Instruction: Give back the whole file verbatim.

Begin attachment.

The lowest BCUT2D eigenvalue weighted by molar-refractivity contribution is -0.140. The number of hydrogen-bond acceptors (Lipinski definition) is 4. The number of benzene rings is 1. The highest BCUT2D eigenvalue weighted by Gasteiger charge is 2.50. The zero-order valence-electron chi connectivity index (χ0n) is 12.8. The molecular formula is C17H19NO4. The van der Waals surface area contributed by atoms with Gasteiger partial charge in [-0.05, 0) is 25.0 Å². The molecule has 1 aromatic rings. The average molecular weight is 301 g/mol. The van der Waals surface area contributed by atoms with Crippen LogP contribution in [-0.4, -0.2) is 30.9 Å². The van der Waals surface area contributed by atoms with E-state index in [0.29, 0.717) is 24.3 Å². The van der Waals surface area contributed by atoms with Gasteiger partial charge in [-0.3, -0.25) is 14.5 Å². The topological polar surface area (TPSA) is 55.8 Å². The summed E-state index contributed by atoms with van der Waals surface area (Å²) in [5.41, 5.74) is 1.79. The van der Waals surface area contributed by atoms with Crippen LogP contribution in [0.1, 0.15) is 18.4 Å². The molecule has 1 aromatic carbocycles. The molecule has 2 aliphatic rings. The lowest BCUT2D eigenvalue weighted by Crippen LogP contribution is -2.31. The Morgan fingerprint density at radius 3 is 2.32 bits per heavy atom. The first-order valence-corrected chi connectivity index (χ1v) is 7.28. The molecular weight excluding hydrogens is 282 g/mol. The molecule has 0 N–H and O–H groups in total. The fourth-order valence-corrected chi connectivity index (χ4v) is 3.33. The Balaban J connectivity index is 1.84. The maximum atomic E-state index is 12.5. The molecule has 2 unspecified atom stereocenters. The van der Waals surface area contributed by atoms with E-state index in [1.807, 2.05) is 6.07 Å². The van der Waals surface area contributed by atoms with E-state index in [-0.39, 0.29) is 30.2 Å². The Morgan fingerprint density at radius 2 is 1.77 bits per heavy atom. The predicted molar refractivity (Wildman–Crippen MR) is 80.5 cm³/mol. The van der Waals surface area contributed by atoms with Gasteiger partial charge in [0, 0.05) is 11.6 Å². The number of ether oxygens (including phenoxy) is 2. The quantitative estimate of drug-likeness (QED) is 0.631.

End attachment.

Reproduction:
The lowest BCUT2D eigenvalue weighted by molar-refractivity contribution is -0.140. The number of hydrogen-bond acceptors (Lipinski definition) is 4. The number of benzene rings is 1. The highest BCUT2D eigenvalue weighted by Gasteiger charge is 2.50. The zero-order valence-electron chi connectivity index (χ0n) is 12.8. The molecular formula is C17H19NO4. The van der Waals surface area contributed by atoms with Gasteiger partial charge in [-0.05, 0) is 25.0 Å². The molecule has 1 aromatic rings. The average molecular weight is 301 g/mol. The van der Waals surface area contributed by atoms with Crippen LogP contribution in [-0.4, -0.2) is 30.9 Å². The van der Waals surface area contributed by atoms with E-state index in [0.29, 0.717) is 24.3 Å². The van der Waals surface area contributed by atoms with Gasteiger partial charge in [-0.3, -0.25) is 14.5 Å². The topological polar surface area (TPSA) is 55.8 Å². The summed E-state index contributed by atoms with van der Waals surface area (Å²) in [5.41, 5.74) is 1.79. The van der Waals surface area contributed by atoms with Crippen LogP contribution in [0.1, 0.15) is 18.4 Å². The molecule has 1 aromatic carbocycles. The molecule has 2 aliphatic rings. The lowest BCUT2D eigenvalue weighted by Crippen LogP contribution is -2.31. The Morgan fingerprint density at radius 3 is 2.32 bits per heavy atom. The first-order valence-corrected chi connectivity index (χ1v) is 7.28. The molecular weight excluding hydrogens is 282 g/mol. The molecule has 0 N–H and O–H groups in total. The fourth-order valence-corrected chi connectivity index (χ4v) is 3.33. The Balaban J connectivity index is 1.84. The maximum atomic E-state index is 12.5. The molecule has 2 unspecified atom stereocenters. The van der Waals surface area contributed by atoms with E-state index in [1.807, 2.05) is 6.07 Å². The van der Waals surface area contributed by atoms with E-state index in [-0.39, 0.29) is 30.2 Å². The Morgan fingerprint density at radius 2 is 1.77 bits per heavy atom. The predicted molar refractivity (Wildman–Crippen MR) is 80.5 cm³/mol. The van der Waals surface area contributed by atoms with Gasteiger partial charge in [0, 0.05) is 11.6 Å². The number of ether oxygens (including phenoxy) is 2. The quantitative estimate of drug-likeness (QED) is 0.631.